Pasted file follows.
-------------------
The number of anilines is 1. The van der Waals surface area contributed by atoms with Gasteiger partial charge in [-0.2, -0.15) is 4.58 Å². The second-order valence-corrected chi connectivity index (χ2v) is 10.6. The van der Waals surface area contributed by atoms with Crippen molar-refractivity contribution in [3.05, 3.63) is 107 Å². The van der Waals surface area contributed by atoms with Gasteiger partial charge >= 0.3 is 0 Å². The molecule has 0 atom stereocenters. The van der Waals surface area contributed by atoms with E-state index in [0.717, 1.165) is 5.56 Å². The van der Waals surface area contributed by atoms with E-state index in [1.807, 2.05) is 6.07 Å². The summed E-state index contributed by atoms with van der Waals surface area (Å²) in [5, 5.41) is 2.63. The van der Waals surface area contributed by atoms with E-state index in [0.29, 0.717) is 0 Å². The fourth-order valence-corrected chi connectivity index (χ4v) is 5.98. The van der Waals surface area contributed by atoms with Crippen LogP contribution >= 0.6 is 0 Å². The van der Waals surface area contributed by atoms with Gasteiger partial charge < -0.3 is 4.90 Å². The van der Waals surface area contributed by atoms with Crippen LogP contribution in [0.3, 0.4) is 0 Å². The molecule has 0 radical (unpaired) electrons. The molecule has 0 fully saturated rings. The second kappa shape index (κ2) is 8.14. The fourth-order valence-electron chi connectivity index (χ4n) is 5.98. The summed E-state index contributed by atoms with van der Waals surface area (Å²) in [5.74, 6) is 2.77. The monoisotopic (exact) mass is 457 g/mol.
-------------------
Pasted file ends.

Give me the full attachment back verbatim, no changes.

The number of anilines is 1. The van der Waals surface area contributed by atoms with Gasteiger partial charge in [-0.2, -0.15) is 4.58 Å². The second-order valence-corrected chi connectivity index (χ2v) is 10.6. The van der Waals surface area contributed by atoms with Crippen molar-refractivity contribution in [3.05, 3.63) is 107 Å². The van der Waals surface area contributed by atoms with Gasteiger partial charge >= 0.3 is 0 Å². The molecule has 0 atom stereocenters. The van der Waals surface area contributed by atoms with E-state index in [0.717, 1.165) is 5.56 Å². The van der Waals surface area contributed by atoms with E-state index in [1.807, 2.05) is 6.07 Å². The summed E-state index contributed by atoms with van der Waals surface area (Å²) in [5, 5.41) is 2.63. The van der Waals surface area contributed by atoms with E-state index in [0.29, 0.717) is 0 Å². The fourth-order valence-corrected chi connectivity index (χ4v) is 5.98. The van der Waals surface area contributed by atoms with Crippen LogP contribution >= 0.6 is 0 Å². The van der Waals surface area contributed by atoms with Gasteiger partial charge < -0.3 is 4.90 Å². The van der Waals surface area contributed by atoms with Crippen LogP contribution in [0.3, 0.4) is 0 Å². The molecule has 0 radical (unpaired) electrons. The molecule has 0 fully saturated rings. The second kappa shape index (κ2) is 8.14. The fourth-order valence-electron chi connectivity index (χ4n) is 5.98. The summed E-state index contributed by atoms with van der Waals surface area (Å²) in [5.74, 6) is 2.77. The monoisotopic (exact) mass is 457 g/mol.